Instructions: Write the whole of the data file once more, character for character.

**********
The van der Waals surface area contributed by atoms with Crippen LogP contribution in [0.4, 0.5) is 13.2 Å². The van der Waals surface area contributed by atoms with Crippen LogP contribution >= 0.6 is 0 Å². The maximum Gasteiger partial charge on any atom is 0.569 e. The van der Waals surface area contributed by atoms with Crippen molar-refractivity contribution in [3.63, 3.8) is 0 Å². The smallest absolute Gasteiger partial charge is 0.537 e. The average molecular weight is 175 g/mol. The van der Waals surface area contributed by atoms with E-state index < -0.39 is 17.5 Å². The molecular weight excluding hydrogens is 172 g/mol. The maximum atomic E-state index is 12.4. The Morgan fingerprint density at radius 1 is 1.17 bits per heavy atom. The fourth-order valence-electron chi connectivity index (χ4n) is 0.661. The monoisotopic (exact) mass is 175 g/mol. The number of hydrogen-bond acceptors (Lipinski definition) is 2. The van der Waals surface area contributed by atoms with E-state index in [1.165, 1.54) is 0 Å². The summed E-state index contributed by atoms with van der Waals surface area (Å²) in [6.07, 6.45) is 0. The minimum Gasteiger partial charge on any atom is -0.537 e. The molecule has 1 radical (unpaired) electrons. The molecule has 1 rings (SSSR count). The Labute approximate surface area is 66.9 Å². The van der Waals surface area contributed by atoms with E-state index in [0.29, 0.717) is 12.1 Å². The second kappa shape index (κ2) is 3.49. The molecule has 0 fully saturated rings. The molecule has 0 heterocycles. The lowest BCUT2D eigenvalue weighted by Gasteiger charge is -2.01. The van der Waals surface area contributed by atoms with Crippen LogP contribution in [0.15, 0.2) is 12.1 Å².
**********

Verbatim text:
The van der Waals surface area contributed by atoms with Crippen LogP contribution in [0.4, 0.5) is 13.2 Å². The van der Waals surface area contributed by atoms with Crippen LogP contribution >= 0.6 is 0 Å². The maximum Gasteiger partial charge on any atom is 0.569 e. The van der Waals surface area contributed by atoms with Crippen molar-refractivity contribution in [3.63, 3.8) is 0 Å². The smallest absolute Gasteiger partial charge is 0.537 e. The average molecular weight is 175 g/mol. The van der Waals surface area contributed by atoms with E-state index < -0.39 is 17.5 Å². The molecular weight excluding hydrogens is 172 g/mol. The maximum atomic E-state index is 12.4. The Morgan fingerprint density at radius 1 is 1.17 bits per heavy atom. The fourth-order valence-electron chi connectivity index (χ4n) is 0.661. The monoisotopic (exact) mass is 175 g/mol. The number of hydrogen-bond acceptors (Lipinski definition) is 2. The van der Waals surface area contributed by atoms with E-state index in [1.165, 1.54) is 0 Å². The summed E-state index contributed by atoms with van der Waals surface area (Å²) in [6.07, 6.45) is 0. The minimum Gasteiger partial charge on any atom is -0.537 e. The molecule has 1 radical (unpaired) electrons. The molecule has 1 rings (SSSR count). The Labute approximate surface area is 66.9 Å². The van der Waals surface area contributed by atoms with E-state index in [0.29, 0.717) is 12.1 Å². The second kappa shape index (κ2) is 3.49. The molecule has 0 fully saturated rings. The molecule has 0 heterocycles. The lowest BCUT2D eigenvalue weighted by Gasteiger charge is -2.01. The van der Waals surface area contributed by atoms with Crippen LogP contribution in [0.15, 0.2) is 12.1 Å².